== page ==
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This ruling comes as Supreme Court vacancy puts abortion rights at risk nationwide

This follows recent ruling in Iowa to protect abortion access -- the second time in less than a week

Washington, D.C. — Monday, a federal district court granted a preliminary injunction against an abortion restriction that made Arkansas the first state to effectively ban medication abortion. Last month, the Arkansas law ended access at all but one health center in the state after the Supreme Court declined to take the case. The Arkansas law, which forced medication abortion providers to contract with another OB-GYN who holds hospital admitting privileges, directly contradicts Supreme Court precedent in Whole Woman’s Health v. Hellerstedt (2016) in which the high court ruled that requiring admitting privileges is medically unnecessary and creates an undue burden on women in need of care.

The federal district court in Arkansas ruled today that the law “does little if anything to advance Arkansas’ ‘legitimate interest in protecting women’s health...’” and that “...it will operate as a substantial obstacle to a woman’s choice to undergo an abortion.”

With Supreme Court Justice Anthony Kennedy’s retirement last week, the right to an abortion hangs in the balance nationwide. This ruling serves as a reminder that the courts continue to act as the last line of defense in preserving women’s rights, including access to safe, legal abortion. Just last week, the Iowa Supreme Court blocked an abortion law that would have forced women to travel twice to a health center and wait at least 72-hours before an abortion. The court recognized “that a right that is only accessible to the wealthy or privileged is no right at all.”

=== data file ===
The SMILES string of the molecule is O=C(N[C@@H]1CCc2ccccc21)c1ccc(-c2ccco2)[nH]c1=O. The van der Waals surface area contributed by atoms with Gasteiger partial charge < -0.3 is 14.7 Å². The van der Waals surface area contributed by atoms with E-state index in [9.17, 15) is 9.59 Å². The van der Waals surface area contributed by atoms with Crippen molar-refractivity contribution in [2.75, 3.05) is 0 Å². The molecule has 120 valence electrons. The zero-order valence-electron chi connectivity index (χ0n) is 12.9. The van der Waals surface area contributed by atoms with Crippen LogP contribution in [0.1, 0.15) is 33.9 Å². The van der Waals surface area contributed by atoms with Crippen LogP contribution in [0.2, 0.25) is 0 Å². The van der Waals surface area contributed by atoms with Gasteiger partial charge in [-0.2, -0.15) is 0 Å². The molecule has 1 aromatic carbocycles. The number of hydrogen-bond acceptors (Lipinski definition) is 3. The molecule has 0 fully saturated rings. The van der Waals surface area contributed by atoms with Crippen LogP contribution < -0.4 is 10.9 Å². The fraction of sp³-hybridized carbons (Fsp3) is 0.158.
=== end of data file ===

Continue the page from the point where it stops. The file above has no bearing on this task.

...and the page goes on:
Statement from Dawn Laguens, Executive Vice President, Planned Parenthood Federation of America:

“Today’s ruling in Arkansas sheds light on what’s at stake for women in this country. When this law went into effect for two weeks, we saw patients scrambling, without another plan. We cannot and will not let that become a reality for women nationwide. Now is the time for us to unite and fight for everyone’s rights and freedoms -- and to call on our Senators to reject any Supreme Court nominee who opposes Roe v Wade. ”

Statement from Brandon Hill, President & CEO, Planned Parenthood Great Plains:

“Today’s ruling demonstrates that the court fully understands the harmful and immediate effects this law has on women in Arkansas. Let this case stand as a warning for people across the country who are worried about the future of Roe v. Wade: the courts are often our last line of defense, and we should demand that they uphold the law of the land. For patients facing confusion or uncertainty, today’s ruling sends a clear message: medication abortion remains safe, legal, and accessible to Arkansan women — and we will do everything in our power to keep it that way.”

For more information on the case, please see the backgrounder and timeline links.

About Planned Parenthood Great Plains (PPGP)

Planned Parenthood Great Plains (PPGP) has provided access to sexual and reproductive health care to women, men, and families since 1935. PPGP currently operates eleven health centers serving more than 75,000 women, men and teens each year in Arkansas, Kansas, Missouri and Oklahoma. PPGP provides community education in its major population centers and has an active public policy program in all four states.